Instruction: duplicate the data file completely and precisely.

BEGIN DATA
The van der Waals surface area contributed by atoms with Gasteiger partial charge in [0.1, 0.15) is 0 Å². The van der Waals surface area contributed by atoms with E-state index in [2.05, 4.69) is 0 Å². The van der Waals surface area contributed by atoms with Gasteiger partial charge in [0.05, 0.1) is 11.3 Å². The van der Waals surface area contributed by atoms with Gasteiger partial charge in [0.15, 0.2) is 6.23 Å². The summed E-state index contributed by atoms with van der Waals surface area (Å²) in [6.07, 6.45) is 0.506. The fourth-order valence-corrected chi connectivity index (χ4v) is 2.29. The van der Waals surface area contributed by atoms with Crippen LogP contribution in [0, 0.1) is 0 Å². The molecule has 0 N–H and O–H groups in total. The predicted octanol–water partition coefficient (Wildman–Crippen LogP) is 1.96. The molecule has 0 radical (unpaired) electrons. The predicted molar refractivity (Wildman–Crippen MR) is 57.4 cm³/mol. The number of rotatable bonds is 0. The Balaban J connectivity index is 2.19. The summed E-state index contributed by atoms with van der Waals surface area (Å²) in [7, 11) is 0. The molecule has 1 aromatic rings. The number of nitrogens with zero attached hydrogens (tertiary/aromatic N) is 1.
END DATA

The van der Waals surface area contributed by atoms with Gasteiger partial charge in [0.1, 0.15) is 0 Å². The van der Waals surface area contributed by atoms with E-state index in [2.05, 4.69) is 0 Å². The van der Waals surface area contributed by atoms with Gasteiger partial charge in [0.05, 0.1) is 11.3 Å². The van der Waals surface area contributed by atoms with Gasteiger partial charge in [0.15, 0.2) is 6.23 Å². The summed E-state index contributed by atoms with van der Waals surface area (Å²) in [6.07, 6.45) is 0.506. The fourth-order valence-corrected chi connectivity index (χ4v) is 2.29. The van der Waals surface area contributed by atoms with Crippen LogP contribution in [0, 0.1) is 0 Å². The molecule has 0 N–H and O–H groups in total. The predicted octanol–water partition coefficient (Wildman–Crippen LogP) is 1.96. The molecule has 0 radical (unpaired) electrons. The predicted molar refractivity (Wildman–Crippen MR) is 57.4 cm³/mol. The number of rotatable bonds is 0. The Balaban J connectivity index is 2.19. The summed E-state index contributed by atoms with van der Waals surface area (Å²) in [7, 11) is 0. The molecule has 1 aromatic rings. The number of nitrogens with zero attached hydrogens (tertiary/aromatic N) is 1.